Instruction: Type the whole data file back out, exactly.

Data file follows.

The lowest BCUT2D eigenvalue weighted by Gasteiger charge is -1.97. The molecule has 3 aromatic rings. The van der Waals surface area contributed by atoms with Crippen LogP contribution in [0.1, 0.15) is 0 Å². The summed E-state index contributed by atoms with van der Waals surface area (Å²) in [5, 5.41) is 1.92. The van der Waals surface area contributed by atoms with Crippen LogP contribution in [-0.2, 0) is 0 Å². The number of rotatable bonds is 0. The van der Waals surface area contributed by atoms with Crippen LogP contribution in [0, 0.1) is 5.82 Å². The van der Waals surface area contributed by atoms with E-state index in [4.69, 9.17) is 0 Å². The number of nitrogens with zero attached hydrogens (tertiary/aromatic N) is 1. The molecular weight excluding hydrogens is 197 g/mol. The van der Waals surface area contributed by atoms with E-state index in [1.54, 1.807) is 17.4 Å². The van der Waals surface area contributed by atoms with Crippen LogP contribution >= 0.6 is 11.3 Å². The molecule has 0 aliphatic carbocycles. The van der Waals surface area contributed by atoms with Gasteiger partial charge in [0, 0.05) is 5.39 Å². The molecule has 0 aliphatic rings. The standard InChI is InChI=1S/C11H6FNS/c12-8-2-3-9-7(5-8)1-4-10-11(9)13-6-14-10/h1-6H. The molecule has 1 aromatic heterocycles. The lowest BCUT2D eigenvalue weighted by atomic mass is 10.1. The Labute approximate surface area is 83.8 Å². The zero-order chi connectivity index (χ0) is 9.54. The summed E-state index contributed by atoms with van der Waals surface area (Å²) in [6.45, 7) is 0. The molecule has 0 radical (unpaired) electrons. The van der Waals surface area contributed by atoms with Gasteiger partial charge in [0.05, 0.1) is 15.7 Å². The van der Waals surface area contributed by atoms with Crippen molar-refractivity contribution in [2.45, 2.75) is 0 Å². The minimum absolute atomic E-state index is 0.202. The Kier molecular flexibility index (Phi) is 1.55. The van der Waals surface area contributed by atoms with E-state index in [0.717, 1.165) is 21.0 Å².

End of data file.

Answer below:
The lowest BCUT2D eigenvalue weighted by Gasteiger charge is -1.97. The molecule has 3 aromatic rings. The van der Waals surface area contributed by atoms with Crippen LogP contribution in [0.1, 0.15) is 0 Å². The summed E-state index contributed by atoms with van der Waals surface area (Å²) in [5, 5.41) is 1.92. The van der Waals surface area contributed by atoms with Crippen LogP contribution in [-0.2, 0) is 0 Å². The number of rotatable bonds is 0. The van der Waals surface area contributed by atoms with Crippen LogP contribution in [0, 0.1) is 5.82 Å². The van der Waals surface area contributed by atoms with E-state index in [4.69, 9.17) is 0 Å². The number of nitrogens with zero attached hydrogens (tertiary/aromatic N) is 1. The molecular weight excluding hydrogens is 197 g/mol. The van der Waals surface area contributed by atoms with E-state index in [1.54, 1.807) is 17.4 Å². The van der Waals surface area contributed by atoms with Crippen LogP contribution >= 0.6 is 11.3 Å². The molecule has 0 aliphatic carbocycles. The van der Waals surface area contributed by atoms with Gasteiger partial charge in [0, 0.05) is 5.39 Å². The molecule has 0 aliphatic rings. The standard InChI is InChI=1S/C11H6FNS/c12-8-2-3-9-7(5-8)1-4-10-11(9)13-6-14-10/h1-6H. The molecule has 1 aromatic heterocycles. The lowest BCUT2D eigenvalue weighted by atomic mass is 10.1. The Labute approximate surface area is 83.8 Å². The zero-order chi connectivity index (χ0) is 9.54. The summed E-state index contributed by atoms with van der Waals surface area (Å²) in [6.45, 7) is 0. The molecule has 0 radical (unpaired) electrons. The van der Waals surface area contributed by atoms with Gasteiger partial charge in [0.05, 0.1) is 15.7 Å². The van der Waals surface area contributed by atoms with Crippen molar-refractivity contribution in [2.45, 2.75) is 0 Å². The minimum absolute atomic E-state index is 0.202. The Kier molecular flexibility index (Phi) is 1.55. The van der Waals surface area contributed by atoms with E-state index in [0.717, 1.165) is 21.0 Å².